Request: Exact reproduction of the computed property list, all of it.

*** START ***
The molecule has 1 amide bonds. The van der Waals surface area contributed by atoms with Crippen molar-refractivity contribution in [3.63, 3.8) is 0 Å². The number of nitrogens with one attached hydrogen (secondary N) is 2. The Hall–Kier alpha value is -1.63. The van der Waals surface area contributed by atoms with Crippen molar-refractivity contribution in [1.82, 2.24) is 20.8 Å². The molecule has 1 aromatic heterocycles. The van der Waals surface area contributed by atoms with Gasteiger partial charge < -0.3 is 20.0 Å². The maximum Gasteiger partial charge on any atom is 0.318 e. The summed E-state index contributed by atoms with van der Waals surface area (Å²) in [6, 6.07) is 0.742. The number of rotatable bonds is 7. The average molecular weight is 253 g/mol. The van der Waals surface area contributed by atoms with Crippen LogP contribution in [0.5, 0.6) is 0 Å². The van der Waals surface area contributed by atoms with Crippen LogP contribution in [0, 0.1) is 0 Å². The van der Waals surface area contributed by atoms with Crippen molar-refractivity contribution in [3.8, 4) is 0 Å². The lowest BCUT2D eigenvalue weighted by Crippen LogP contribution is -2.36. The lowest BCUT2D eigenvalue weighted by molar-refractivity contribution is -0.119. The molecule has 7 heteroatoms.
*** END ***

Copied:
The molecule has 1 amide bonds. The van der Waals surface area contributed by atoms with Crippen molar-refractivity contribution in [3.63, 3.8) is 0 Å². The number of nitrogens with one attached hydrogen (secondary N) is 2. The Hall–Kier alpha value is -1.63. The van der Waals surface area contributed by atoms with Crippen molar-refractivity contribution in [1.82, 2.24) is 20.8 Å². The molecule has 1 aromatic heterocycles. The van der Waals surface area contributed by atoms with Gasteiger partial charge < -0.3 is 20.0 Å². The maximum Gasteiger partial charge on any atom is 0.318 e. The summed E-state index contributed by atoms with van der Waals surface area (Å²) in [6, 6.07) is 0.742. The number of rotatable bonds is 7. The average molecular weight is 253 g/mol. The van der Waals surface area contributed by atoms with Crippen LogP contribution in [0.5, 0.6) is 0 Å². The van der Waals surface area contributed by atoms with Crippen LogP contribution in [0, 0.1) is 0 Å². The van der Waals surface area contributed by atoms with Crippen molar-refractivity contribution in [3.8, 4) is 0 Å². The lowest BCUT2D eigenvalue weighted by Crippen LogP contribution is -2.36. The lowest BCUT2D eigenvalue weighted by molar-refractivity contribution is -0.119. The molecule has 7 heteroatoms.